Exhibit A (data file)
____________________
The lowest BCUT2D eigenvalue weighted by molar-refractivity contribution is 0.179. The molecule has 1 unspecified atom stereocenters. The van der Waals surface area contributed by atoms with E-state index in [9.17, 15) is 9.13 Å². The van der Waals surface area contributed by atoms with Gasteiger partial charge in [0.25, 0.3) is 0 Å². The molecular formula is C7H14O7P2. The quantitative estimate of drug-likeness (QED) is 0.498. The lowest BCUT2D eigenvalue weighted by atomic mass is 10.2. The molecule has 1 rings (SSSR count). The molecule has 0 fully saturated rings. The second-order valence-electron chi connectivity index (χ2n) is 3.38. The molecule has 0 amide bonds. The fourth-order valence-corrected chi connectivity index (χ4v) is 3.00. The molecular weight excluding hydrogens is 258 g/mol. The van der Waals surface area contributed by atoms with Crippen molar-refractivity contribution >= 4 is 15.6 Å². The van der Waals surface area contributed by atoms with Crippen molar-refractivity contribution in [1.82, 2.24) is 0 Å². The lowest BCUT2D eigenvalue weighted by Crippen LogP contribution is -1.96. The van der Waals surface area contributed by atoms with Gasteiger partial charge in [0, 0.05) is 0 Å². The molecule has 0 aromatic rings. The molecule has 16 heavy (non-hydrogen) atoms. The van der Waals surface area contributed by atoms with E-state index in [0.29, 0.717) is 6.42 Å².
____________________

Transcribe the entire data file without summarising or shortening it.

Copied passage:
The lowest BCUT2D eigenvalue weighted by molar-refractivity contribution is 0.179. The molecule has 1 unspecified atom stereocenters. The van der Waals surface area contributed by atoms with E-state index in [9.17, 15) is 9.13 Å². The van der Waals surface area contributed by atoms with Gasteiger partial charge in [0.25, 0.3) is 0 Å². The molecular formula is C7H14O7P2. The quantitative estimate of drug-likeness (QED) is 0.498. The lowest BCUT2D eigenvalue weighted by atomic mass is 10.2. The molecule has 1 rings (SSSR count). The molecule has 0 fully saturated rings. The second-order valence-electron chi connectivity index (χ2n) is 3.38. The molecule has 0 amide bonds. The fourth-order valence-corrected chi connectivity index (χ4v) is 3.00. The molecular weight excluding hydrogens is 258 g/mol. The van der Waals surface area contributed by atoms with Crippen molar-refractivity contribution >= 4 is 15.6 Å². The van der Waals surface area contributed by atoms with Crippen molar-refractivity contribution in [1.82, 2.24) is 0 Å². The lowest BCUT2D eigenvalue weighted by Crippen LogP contribution is -1.96. The van der Waals surface area contributed by atoms with Gasteiger partial charge in [0, 0.05) is 0 Å². The molecule has 0 aromatic rings. The molecule has 16 heavy (non-hydrogen) atoms. The van der Waals surface area contributed by atoms with E-state index in [0.29, 0.717) is 6.42 Å².